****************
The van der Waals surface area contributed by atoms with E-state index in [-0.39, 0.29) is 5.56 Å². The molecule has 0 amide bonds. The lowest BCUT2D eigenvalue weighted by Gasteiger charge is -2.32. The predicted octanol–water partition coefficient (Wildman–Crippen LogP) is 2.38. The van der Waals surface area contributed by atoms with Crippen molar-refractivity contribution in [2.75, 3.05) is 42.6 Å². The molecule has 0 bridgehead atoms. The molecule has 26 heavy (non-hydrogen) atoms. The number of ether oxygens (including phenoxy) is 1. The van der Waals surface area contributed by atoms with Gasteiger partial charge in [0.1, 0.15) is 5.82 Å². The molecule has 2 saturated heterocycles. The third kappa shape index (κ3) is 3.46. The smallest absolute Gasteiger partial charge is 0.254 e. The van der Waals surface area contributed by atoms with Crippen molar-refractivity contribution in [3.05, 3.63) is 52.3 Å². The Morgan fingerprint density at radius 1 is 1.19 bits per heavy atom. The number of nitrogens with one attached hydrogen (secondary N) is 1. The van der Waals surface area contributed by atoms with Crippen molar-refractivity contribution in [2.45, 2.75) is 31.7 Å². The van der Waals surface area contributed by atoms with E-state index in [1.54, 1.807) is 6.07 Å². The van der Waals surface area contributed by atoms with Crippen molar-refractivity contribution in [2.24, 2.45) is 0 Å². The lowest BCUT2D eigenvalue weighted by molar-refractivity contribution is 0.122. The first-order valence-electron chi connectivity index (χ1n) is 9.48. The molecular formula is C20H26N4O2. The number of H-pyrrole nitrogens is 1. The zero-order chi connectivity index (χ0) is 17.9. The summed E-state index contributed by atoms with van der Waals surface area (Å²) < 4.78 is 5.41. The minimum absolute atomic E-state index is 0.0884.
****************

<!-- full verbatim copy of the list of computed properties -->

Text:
The van der Waals surface area contributed by atoms with E-state index in [-0.39, 0.29) is 5.56 Å². The molecule has 0 amide bonds. The lowest BCUT2D eigenvalue weighted by Gasteiger charge is -2.32. The predicted octanol–water partition coefficient (Wildman–Crippen LogP) is 2.38. The van der Waals surface area contributed by atoms with Crippen molar-refractivity contribution in [2.75, 3.05) is 42.6 Å². The molecule has 0 bridgehead atoms. The molecule has 26 heavy (non-hydrogen) atoms. The number of ether oxygens (including phenoxy) is 1. The van der Waals surface area contributed by atoms with Gasteiger partial charge in [0.1, 0.15) is 5.82 Å². The molecule has 2 saturated heterocycles. The third kappa shape index (κ3) is 3.46. The smallest absolute Gasteiger partial charge is 0.254 e. The van der Waals surface area contributed by atoms with Crippen molar-refractivity contribution in [3.05, 3.63) is 52.3 Å². The Morgan fingerprint density at radius 1 is 1.19 bits per heavy atom. The number of nitrogens with one attached hydrogen (secondary N) is 1. The van der Waals surface area contributed by atoms with Crippen molar-refractivity contribution in [2.45, 2.75) is 31.7 Å². The van der Waals surface area contributed by atoms with E-state index in [1.54, 1.807) is 6.07 Å². The van der Waals surface area contributed by atoms with Crippen molar-refractivity contribution in [2.24, 2.45) is 0 Å². The lowest BCUT2D eigenvalue weighted by molar-refractivity contribution is 0.122. The first-order valence-electron chi connectivity index (χ1n) is 9.48. The molecular formula is C20H26N4O2. The number of H-pyrrole nitrogens is 1. The zero-order chi connectivity index (χ0) is 17.9. The summed E-state index contributed by atoms with van der Waals surface area (Å²) < 4.78 is 5.41. The minimum absolute atomic E-state index is 0.0884.